Dystopian Visions – Closer than you think?

  14 May '21   |  Posted by: Birlinn

‘The party told you to reject the evidence of your eyes and ears. It was their final, most essential command’ — George Orwell

George Orwell’s legendary novel, 1984, defined our idea of a dystopian state as a world of unrestrained surveillance and control, and where truth is defined by the party. Critically acclaimed on publication in 1949, it presents a chilling vision of the future that has both thrilled and terrified readers across the decades.

 ‘I do not think I have ever read a novel more frightening and depressing; and yet, such are the originality, the suspense, the speed of writing and withering indignation that it is impossible to put the book down

V. S. Pritchett, reviewing the novel for the New Statesman

As recently as 2019 it was included by BBC Arts as part of a list of 100 Novels that Shaped Our World. In January 2021 Birlinn published a new edition of 1984 featuring an exclusive introduction by Alex Massie.

Alongside George Orwell, we also published Dennis Glover’s fictionalised account of Orwell’s life, The Last Man in Europe, exploring the genesis of 1984, giving an entirely new perspective on both the novel and the man himself.

But the future of 1984 may be closer than we thought.

Both at home and abroad there are alarming lurches towards the regime of control that Orwell warned of more than seventy years ago. From the controversial Police, Crime, Sentencing and Courts Bill in the UK, to former President Donald Trump’s era of ‘fake news’, the military coup in Myanmar and the surveillance state in China the rights and freedoms of ordinary people are being challenged like never before.

In Every Breath You Take, journalist Ian Williams lays bare the frightening reality of China’s increasingly totalitarian state. Through flagrant cyber espionage, it has plundered Western technology on a massive scale, bullied Western tech companies and academics (though many have been willing accomplices) and intimidated critics worldwide. In doing so, it has become a model for aspiring dictators everywhere.

Interviews and first-hand accounts from those whose lives have been turned upside down or worse highlight the chilling and ruthless efficiency with which the government can now act.

The book also considers the wider implications for the rest of the world. How to deal with an increasingly strident, aggressive Beijing is one of the biggest challenges facing the West in what has become a technological Cold War.

‘Forget Soviet Russia, Xi’s China now echoes 1930s Germany’
Sunday Times

‘If you doubt that China is seeking to take over empire 1.0, the Anglo-American liberal version, and turn it into empire 2.0, based on an explicitly illiberal model, then you are not paying attention to all the ways this strategy is being executed. China has successfully become the workshop of the world’

Niall Ferguson in The Spectator

Closer to home, Bob Wylie’s Bandit Capitalism exposes corruption at the highest level of the British State that ultimately led to the destructive collapse of the construction giant Carillion. The fallout from the Carillion debacle left 3,000 people jobless and paralysed over 400 public sector contracts. When it went under Carillion sported debts and other liabilities adding up to a staggering £7 billion.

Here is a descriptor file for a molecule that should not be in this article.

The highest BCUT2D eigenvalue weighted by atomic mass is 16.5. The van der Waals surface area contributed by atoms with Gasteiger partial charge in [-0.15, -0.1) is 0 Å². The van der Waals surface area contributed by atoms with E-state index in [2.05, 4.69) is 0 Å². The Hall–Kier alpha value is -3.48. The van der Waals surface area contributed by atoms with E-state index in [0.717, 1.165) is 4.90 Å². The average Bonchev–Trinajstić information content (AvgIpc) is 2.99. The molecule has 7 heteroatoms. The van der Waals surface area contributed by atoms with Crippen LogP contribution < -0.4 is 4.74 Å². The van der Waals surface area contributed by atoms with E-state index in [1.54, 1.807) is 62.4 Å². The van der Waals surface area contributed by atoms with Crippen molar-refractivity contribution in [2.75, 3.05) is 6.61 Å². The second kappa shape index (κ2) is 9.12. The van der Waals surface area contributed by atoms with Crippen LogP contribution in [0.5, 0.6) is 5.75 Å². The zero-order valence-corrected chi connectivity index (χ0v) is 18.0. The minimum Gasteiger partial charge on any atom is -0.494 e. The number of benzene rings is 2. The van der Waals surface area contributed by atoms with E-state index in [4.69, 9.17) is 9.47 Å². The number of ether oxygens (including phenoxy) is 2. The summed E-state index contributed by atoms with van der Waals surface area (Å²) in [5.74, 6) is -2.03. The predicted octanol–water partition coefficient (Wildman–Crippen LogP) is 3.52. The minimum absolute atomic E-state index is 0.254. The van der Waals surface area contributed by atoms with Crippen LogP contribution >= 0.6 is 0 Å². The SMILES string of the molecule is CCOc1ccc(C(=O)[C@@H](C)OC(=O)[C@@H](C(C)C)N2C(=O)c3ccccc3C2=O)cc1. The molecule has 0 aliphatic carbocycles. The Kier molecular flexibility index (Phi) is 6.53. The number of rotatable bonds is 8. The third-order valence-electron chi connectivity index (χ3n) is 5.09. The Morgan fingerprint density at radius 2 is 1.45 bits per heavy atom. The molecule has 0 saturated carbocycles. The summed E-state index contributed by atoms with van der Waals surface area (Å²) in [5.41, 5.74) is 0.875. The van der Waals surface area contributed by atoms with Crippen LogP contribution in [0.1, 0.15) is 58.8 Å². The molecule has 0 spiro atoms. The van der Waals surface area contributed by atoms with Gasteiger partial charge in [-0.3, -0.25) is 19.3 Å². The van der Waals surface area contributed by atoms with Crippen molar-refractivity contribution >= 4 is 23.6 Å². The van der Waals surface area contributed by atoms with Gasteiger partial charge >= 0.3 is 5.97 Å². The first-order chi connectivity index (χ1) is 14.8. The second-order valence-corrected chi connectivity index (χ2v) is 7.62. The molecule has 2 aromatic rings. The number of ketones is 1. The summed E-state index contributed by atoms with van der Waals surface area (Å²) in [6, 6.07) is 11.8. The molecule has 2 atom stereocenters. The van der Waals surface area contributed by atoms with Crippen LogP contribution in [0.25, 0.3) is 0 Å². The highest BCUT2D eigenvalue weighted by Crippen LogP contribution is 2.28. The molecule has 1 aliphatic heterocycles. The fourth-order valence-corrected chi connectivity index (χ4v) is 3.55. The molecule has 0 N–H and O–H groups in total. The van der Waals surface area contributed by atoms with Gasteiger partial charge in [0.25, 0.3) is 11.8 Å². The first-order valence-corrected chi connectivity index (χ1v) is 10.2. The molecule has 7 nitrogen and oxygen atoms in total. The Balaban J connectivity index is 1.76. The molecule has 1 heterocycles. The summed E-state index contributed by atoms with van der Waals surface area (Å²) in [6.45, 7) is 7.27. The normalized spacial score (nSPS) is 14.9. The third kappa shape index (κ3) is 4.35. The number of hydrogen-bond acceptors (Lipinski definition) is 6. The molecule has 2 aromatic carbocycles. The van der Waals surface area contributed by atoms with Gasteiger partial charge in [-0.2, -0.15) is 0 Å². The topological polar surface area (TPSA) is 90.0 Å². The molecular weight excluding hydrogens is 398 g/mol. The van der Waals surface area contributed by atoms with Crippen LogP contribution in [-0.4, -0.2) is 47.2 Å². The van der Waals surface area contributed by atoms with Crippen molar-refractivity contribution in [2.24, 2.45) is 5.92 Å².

Bandit Capitalism is a story of the lawlessness of contemporary capitalism that is facilitated by hapless politicians, and gives a warning for the future that must be heeded. Bob Wylie charts, in jaw-dropping detail, the rise and rise of the British Oligarchy.

‘Comparable with Michael Lewis’ The Big Short or indeed Ian Fraser’s Shredded, Bob Wylie has done a forensic job. It is a powerful book’
Eamonn O’Neill, TalkMedia Podcast

‘For sheer shame to the business establishment, the Carillion implosion might take the crown. For the scale of “blunder and plunder”, as Bob Wylie puts it, the downfall of the construction and facilities management group has few equals’

The Times

And while the technological Cold War may be waged with China, relations between Russia and the West remain tense. Our new edition of Angus Roxburgh’s Moscow Calling provides a unique and in depth window into the Russian state, with a perspective few can hope to match.

In a career spanning forty years, Angus Roxburgh lived and worked in Russia as a literary translator, as Moscow correspondent of the Sunday Times and the BBC, and as a media consultant to the Kremlin. He witnessed Russian history unfolding at first hand – from the darkest days of communism and the Cold War, through the exhilaration of Gorbachev’s perestroika reforms and the chaos of Yeltsin’s rebuilding of capitalism, to the authoritarian Russia of Putin.

‘If you want a good, enthralling memoir of the great, raging days of turmoil in Russia and the USSR … this is the one to read’ 
Peter Hitchens, Mail on Sunday

‘Nobody has a better ear for Russia than Angus Roxburgh – a joy to read, often very funny, often profoundly sad, and in both respects a good reflection of the Russian experience’

Justin Webb, The Today Programme (BBC)

We are all living in interesting times, with technolgical advances bringing both opportunties and dangers, where our lives are simultaneously being made more convenient and more controlled. It is more important than ever for us to remain informed and engaged, to chart a course through the turbulant waters ahead. With these publications and many others, we hope to provide some of the crucial information our readers need to keep pace with a changing world.

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